Perhaps the most interesting thing we saw at Comdex, from a digicam point of view, was Fuji's recently announced SuperCCD. Whilst we've yet to see any prototype products based on the new chip, which features octagonal photodiodes in a honeycomb structure, unlike the rectangular photodiode, square structure of a normal CCD, the sample pictures shown by Fuji at the show were very impressive! Below is a small sample of just one of the samples in Fuji's handout (click on the picture for a larger version). Obviously, it is difficult to know how fair a comparison this picture is, since we do not know how the two photos have been handled after they were taken, however there is clearly far more information in the SuperCCD image, particularly in the fine "fuzz" on the peach, and the hairs of the kiwi fruit's skin. (Click for a larger version)
The image below is a further enlargement of the Kiwi fruit sample from above. This is a JPEG of a scan of an offset print of the original image (~3 generations removed from the original file), but still shows a dramatic difference between "conventional" and "Super CCD" technology. (Again, click for a full-sized version...)
According to Fuji, the SuperCCD's layout offers an effective resolution some 60% better than a standard CCD, as well as 130% better sensitivity, dynamic range and signal/noise ratio, 50% better color reproduction and significantly better power consumption (assuming that a SuperCCD with 40% fewer pixels can match the resolution of a standard CCD). The logical question is - how can simply changing the shape and orientation of the photodiodes in a SuperCCD produce such a dramatic improvement in image quality? Borrowing heavily from Fuji's own explanation, here's a quick summary of the reasons:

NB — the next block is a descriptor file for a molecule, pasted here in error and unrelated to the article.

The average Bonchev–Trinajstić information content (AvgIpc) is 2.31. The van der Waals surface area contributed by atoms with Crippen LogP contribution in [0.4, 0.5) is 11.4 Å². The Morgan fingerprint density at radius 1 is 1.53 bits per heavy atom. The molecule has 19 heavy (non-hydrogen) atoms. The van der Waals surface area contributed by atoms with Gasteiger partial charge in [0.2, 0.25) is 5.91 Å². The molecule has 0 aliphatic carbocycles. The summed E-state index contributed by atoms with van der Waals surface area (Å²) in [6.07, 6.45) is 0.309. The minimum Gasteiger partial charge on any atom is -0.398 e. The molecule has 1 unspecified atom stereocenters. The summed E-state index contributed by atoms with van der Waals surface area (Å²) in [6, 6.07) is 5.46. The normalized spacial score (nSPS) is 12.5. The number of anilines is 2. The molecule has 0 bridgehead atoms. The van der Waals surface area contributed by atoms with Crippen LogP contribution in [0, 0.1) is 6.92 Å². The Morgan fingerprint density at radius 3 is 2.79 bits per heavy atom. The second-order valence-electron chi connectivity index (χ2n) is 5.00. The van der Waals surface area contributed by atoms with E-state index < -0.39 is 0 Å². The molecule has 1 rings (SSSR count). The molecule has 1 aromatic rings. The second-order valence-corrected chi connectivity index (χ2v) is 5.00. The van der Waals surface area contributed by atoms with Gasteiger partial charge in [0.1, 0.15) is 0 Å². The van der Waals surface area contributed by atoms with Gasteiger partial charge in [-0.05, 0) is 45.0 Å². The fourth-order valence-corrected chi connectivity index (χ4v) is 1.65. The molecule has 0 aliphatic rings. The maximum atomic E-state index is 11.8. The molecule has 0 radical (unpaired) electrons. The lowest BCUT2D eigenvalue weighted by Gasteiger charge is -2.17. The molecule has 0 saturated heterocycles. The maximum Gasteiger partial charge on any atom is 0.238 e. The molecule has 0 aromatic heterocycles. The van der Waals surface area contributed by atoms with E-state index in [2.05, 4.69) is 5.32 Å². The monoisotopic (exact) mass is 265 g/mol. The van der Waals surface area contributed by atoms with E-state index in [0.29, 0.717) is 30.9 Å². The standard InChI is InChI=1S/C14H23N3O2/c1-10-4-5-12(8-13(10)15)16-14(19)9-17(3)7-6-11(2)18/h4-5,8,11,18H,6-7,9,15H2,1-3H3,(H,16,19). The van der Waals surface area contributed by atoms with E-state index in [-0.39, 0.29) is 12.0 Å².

- Higher horizontal/vertical resolution: According to Fuji's research, due to gravity the usual characteristics of natural scenes tend towards more spacial frequency power in the horizontal and vertical planes, and analysis shows that the human eye makes use of this tendency, being more sensitive to high frequency information on these axes . A look at the layout of a conventional CCD shows that it has an exactly opposite tendency, offering a higher capture resolution on the 45 degree diagonals. The SuperCCD's layout reverses this, matching the human eye in capturing its highest resolution horizontally and vertically.
- Increased sensitivity, signal/noise ratio and dynamic range: The SuperCCD does away with the need for a control signal path as required in normal CCDs, allowing the photodiode to increase in size (and hence increasing the area of light that it can capture). At the same time, the shape of the photodiode is changed from rectangular to octagonal, which more closely matches the circular form of the microlens over it, again allowing for an increase in the effectiveness of light capture. This increased light capture allows for the gains in sensitivity (Fuji predicts an ISO rating of 800 in its brochure), signal/noise ratio and dynamic range.